The Mountain Laurel
The Journal of Mountain Life

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from the
Heart of the Blue Ridge

Roaring Fork Motor Nature Trail

By Lorene Lambert © 1987

Issue: June, 1987

A scene along the Roaring Fork Motor Trail.A scene along the Roaring Fork Motor Trail.GATLINBURG, Tennessee – Climbing along the steep slopes of Mt. LeConte, less than three miles from the center of the Smoky Mountain resort city of Gatlinburg, is a spectacular area of tumbling creeks and waterfalls, tall forests and dense thickest of mountain laurel known as the Roaring Fork Motor Nature Trail.

The five–mile Roaring Fork Trail encompasses what was once a thriving pioneer community. The pastures and cornfields of the tough and vibrant people who originally settled these mountain hollows have been reclaimed now by hemlock and poplar forests, but some of their buildings remain, preserved by the National Park Service as a part of the Great Smoky Mountain National Park.

Named for the rock and boulder choked stream that gushes down the mountain, the community of Roaring Fork was settled in the 1830's. From the original two or three families, Roaring Fork's population grew to about 40 families in 1900, enough to support a general store. With the creation of the Great Smoky Mountains National Park in the 1930's, the stores and most of the houses were dismantled.

One of the early log homes still remaining was the home of Ephraim Bales. The two–room, dogtrot cabin was built about 1865 and housed Ephraim, his wife, and nine children. Further down the road, the mill of Alfred Reagan sits perched above the creek bed, its flume still carrying water from the cold mountain stream. The mill was just one way Reagan made his living in the community. He also dressed timber, ran the store, and made coffins when needed.

According to 75 year old Herb Clabo, a one time resident of Roaring Fork, life in the mountains was hard but not without its good times.

"We made our living farming the rocky fields, trapping wildlife, laboring in the sawmills or gathering herbs for the doctor. Everyone worked everyday except Sundays. For entertainment we went to church meetings, played music or visited with friends. When folks like me talk about the 'good old days' we aren't talking about the hard work; we're talking about the way we had time to sit on the front porch, share our food or help our neighbors build a corncrib."

Aside from the physical remnants of the community that Herb Clabo called home, the motor trail winds past waterfalls and hiking trails. A cornfield has become a parking area for Grotto Falls and the Trillium Gap Trail. Although the trail climbs 3,400 feet to the top of Mt. LeConte, the walk to the falls rises only 520 feet. Another scenic spot is "The Place of a Thousand Drips" where cascading rivulets of water are slowly carving a canyon in the mountainside.

In the spring and summer the trails and roadside are a riot of pink, yellow, white and blue as wildflowers burst from the forest floor. Every twist of the road gives a different view of the ever–tumbling Roaring Fork Stream.

The best way to explore the trail is with air conditioning turned off and the car windows rolled down. The rich smells of wild mint, moss and mulch; the melodious songs of birds flitting through the trees; and the rustle of small animals in the underbrush are a major part of the enjoyment of the Roaring Fork Motor Trail. Near the trail's end, the temperature drops several degrees as the road descends down the mountain hollows.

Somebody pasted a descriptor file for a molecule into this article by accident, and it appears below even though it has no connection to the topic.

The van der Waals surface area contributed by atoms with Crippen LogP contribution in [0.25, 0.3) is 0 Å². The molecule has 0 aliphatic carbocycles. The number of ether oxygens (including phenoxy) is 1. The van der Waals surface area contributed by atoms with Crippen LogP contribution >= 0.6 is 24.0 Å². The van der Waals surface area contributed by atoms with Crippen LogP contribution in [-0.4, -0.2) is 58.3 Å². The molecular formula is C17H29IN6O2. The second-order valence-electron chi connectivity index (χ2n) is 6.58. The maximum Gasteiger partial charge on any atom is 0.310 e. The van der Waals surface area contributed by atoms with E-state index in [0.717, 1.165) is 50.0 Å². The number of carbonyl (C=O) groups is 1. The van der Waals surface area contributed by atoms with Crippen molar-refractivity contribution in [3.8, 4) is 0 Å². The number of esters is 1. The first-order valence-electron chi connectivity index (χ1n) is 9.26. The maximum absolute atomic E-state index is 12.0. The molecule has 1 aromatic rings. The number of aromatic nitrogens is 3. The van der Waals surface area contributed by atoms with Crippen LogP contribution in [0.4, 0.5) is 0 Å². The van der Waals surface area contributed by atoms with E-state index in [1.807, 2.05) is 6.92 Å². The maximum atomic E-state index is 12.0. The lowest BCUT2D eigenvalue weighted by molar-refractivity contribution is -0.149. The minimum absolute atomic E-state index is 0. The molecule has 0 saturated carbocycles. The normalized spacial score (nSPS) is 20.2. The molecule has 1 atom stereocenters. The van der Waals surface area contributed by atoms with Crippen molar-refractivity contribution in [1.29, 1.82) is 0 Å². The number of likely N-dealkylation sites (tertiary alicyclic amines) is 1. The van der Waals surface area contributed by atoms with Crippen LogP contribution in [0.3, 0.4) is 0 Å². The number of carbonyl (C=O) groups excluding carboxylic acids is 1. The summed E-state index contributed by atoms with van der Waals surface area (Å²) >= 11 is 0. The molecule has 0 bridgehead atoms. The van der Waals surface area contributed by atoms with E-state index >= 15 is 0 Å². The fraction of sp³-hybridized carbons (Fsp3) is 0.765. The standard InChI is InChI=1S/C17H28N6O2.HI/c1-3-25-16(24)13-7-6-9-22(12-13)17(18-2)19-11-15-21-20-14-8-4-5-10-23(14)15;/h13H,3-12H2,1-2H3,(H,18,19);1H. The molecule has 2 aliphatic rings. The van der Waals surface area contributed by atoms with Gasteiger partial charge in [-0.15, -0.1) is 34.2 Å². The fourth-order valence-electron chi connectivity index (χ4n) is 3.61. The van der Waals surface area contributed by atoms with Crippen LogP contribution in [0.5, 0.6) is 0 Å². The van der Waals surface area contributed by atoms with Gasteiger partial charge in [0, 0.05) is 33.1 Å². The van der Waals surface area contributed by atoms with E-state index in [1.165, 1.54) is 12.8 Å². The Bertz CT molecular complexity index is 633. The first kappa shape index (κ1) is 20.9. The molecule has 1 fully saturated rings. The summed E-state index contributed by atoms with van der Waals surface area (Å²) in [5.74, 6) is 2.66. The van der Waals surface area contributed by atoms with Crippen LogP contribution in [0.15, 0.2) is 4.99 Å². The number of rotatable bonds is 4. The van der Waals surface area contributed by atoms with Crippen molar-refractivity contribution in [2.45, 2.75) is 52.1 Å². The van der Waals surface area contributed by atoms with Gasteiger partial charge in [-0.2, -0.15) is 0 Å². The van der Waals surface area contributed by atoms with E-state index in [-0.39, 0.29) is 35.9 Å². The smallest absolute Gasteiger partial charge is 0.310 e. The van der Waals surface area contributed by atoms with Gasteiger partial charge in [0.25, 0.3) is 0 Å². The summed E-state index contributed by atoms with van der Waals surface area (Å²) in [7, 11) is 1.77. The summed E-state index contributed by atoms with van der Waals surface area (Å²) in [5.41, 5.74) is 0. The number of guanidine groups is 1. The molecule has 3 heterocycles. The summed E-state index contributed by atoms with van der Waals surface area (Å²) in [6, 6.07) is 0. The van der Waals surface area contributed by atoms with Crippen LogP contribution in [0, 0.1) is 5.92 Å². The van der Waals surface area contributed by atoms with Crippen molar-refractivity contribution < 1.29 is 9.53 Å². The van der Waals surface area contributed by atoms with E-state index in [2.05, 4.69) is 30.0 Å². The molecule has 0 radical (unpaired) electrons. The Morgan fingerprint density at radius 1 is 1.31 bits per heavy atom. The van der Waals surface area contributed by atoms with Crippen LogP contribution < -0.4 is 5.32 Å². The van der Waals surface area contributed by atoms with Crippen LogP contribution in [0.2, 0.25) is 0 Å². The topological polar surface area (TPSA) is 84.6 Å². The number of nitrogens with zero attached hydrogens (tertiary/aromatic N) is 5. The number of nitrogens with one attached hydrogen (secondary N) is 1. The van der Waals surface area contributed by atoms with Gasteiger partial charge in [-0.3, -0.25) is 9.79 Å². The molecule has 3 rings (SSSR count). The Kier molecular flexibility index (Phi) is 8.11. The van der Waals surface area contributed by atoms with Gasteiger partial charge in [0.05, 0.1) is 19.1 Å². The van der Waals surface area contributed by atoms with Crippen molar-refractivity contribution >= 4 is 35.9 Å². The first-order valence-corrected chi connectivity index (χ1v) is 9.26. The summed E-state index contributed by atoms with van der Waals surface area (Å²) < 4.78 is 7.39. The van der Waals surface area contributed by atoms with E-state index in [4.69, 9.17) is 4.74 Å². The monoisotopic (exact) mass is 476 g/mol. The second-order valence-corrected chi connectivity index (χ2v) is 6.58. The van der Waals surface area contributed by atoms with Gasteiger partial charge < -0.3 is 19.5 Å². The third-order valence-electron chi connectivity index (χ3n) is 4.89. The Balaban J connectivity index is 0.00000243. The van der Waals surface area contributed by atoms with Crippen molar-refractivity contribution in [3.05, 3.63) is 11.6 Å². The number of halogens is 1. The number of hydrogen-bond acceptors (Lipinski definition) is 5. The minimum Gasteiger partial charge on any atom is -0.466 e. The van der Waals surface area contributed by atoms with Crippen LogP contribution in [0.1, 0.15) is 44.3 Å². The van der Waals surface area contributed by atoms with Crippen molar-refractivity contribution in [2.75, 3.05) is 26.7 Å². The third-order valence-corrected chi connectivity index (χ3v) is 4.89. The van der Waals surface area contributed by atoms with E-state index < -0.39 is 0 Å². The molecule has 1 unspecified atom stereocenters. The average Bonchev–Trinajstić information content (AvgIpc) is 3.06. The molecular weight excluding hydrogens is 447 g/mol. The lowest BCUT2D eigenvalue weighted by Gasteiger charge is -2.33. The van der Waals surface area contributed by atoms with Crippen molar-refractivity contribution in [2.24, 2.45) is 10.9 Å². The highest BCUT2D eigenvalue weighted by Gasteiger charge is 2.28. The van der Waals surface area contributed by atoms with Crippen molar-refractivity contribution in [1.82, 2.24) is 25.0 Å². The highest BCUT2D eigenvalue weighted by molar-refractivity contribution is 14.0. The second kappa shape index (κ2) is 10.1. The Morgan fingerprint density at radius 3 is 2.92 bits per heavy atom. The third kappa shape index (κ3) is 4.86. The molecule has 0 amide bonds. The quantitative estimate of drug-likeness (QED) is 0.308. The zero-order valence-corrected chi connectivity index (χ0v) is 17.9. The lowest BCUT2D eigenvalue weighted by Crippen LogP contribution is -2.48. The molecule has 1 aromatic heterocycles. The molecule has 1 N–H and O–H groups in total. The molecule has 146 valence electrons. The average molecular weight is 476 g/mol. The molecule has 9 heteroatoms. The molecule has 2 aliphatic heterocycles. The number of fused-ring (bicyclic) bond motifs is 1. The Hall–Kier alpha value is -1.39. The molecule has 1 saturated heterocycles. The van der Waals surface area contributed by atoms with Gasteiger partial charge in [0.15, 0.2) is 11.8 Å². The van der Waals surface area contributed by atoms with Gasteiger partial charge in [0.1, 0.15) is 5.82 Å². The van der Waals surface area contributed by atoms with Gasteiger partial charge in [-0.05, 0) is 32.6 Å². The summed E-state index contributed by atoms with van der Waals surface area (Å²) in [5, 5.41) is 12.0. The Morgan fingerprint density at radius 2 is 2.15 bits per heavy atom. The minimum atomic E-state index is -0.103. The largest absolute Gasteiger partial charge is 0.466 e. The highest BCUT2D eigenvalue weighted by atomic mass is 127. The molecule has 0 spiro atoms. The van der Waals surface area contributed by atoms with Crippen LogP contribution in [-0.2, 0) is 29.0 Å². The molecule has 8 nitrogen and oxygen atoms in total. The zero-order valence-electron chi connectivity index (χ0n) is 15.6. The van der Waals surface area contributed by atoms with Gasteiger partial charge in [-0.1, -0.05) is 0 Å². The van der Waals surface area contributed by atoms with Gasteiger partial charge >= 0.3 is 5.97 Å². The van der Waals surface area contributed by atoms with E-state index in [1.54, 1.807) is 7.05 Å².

Motorists emerging from the motor trail discover a modern day homestead built around Andrew Ely's 1920's water powered mill. A yellow sign at the national park boundary cautions motorists to watch for goats, chickens and "George," the large black watchdog whose only movement during the day may be the wag of a tail. The gigantic 30 foot waterwheel is silent, but according to Ruth Wellborn, Ely's granddaughter and owner of the mill, plans are in the works to get the wheel in operation again.

Andrew Ely was known among his neighbors as a man of sharp tongued honesty who put to use everything he found, as is evidenced by the sprawling buildings of the mill complex.

"He collected junk before it was fashionable," remarked Ruth. "And he had an eye for antiques. He was educated as a printer and lawyer. In the '20s he began a furniture shop, and during the Depression employed local people as wood–workers and weavers, producing crafts that would eventually bring income and tourists to the region."

Today Ely's Mill is home to Ruth and her husband Paul. An assortment of livestock browses around the mill where the Welborns run a gift shop featuring local crafts and Ruth's own woven piece goods. Its location at the end of the Roaring Fork Motor Trail makes a less jarring transition back to the resort atmosphere of Gatlinburg.

To find the Roaring Fork Motor Nature Trail, turn on Airport Road at traffic light #8 in downtown Gatlinburg and follow the brown signs along the Cherokee Orchard Nature Motor Trail. Travel trailers and RV's are prohibited.

Ely's Mill at the end of the Roaring Fork Trail can also be reached by taking Highway 321 to Roaring Fork Road.

For more information about the Great Smoky Mountains National Park and Gatlinburg, contact the Department of Tourist Development, Room T, Box 23170, Nashville, TN 37202.